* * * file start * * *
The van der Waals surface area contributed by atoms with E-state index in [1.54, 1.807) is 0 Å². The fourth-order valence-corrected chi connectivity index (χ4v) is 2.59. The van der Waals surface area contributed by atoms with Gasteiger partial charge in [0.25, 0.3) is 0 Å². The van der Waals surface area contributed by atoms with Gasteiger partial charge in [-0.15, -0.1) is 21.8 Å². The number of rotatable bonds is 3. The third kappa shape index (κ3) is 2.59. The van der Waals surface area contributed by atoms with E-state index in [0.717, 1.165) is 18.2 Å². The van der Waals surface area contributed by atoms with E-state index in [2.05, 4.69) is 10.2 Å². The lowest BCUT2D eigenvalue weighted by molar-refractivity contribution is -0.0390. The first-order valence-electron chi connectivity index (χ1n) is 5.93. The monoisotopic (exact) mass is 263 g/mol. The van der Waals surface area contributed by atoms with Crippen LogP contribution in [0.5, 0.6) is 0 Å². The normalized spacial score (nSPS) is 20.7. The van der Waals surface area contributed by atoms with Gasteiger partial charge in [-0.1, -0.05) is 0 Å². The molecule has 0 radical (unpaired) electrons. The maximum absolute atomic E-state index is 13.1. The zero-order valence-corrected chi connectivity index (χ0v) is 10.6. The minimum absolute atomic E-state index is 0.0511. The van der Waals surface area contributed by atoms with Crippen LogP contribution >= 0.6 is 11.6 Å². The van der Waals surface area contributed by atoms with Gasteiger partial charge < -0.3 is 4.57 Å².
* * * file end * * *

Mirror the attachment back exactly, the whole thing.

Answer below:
The van der Waals surface area contributed by atoms with E-state index in [1.54, 1.807) is 0 Å². The fourth-order valence-corrected chi connectivity index (χ4v) is 2.59. The van der Waals surface area contributed by atoms with Gasteiger partial charge in [0.25, 0.3) is 0 Å². The van der Waals surface area contributed by atoms with Gasteiger partial charge in [-0.15, -0.1) is 21.8 Å². The number of rotatable bonds is 3. The third kappa shape index (κ3) is 2.59. The van der Waals surface area contributed by atoms with E-state index in [0.717, 1.165) is 18.2 Å². The van der Waals surface area contributed by atoms with E-state index in [2.05, 4.69) is 10.2 Å². The lowest BCUT2D eigenvalue weighted by molar-refractivity contribution is -0.0390. The first-order valence-electron chi connectivity index (χ1n) is 5.93. The monoisotopic (exact) mass is 263 g/mol. The van der Waals surface area contributed by atoms with Crippen LogP contribution in [0.5, 0.6) is 0 Å². The normalized spacial score (nSPS) is 20.7. The van der Waals surface area contributed by atoms with Gasteiger partial charge in [-0.1, -0.05) is 0 Å². The molecule has 0 radical (unpaired) electrons. The maximum absolute atomic E-state index is 13.1. The zero-order valence-corrected chi connectivity index (χ0v) is 10.6. The minimum absolute atomic E-state index is 0.0511. The van der Waals surface area contributed by atoms with Crippen LogP contribution >= 0.6 is 11.6 Å². The van der Waals surface area contributed by atoms with Gasteiger partial charge < -0.3 is 4.57 Å².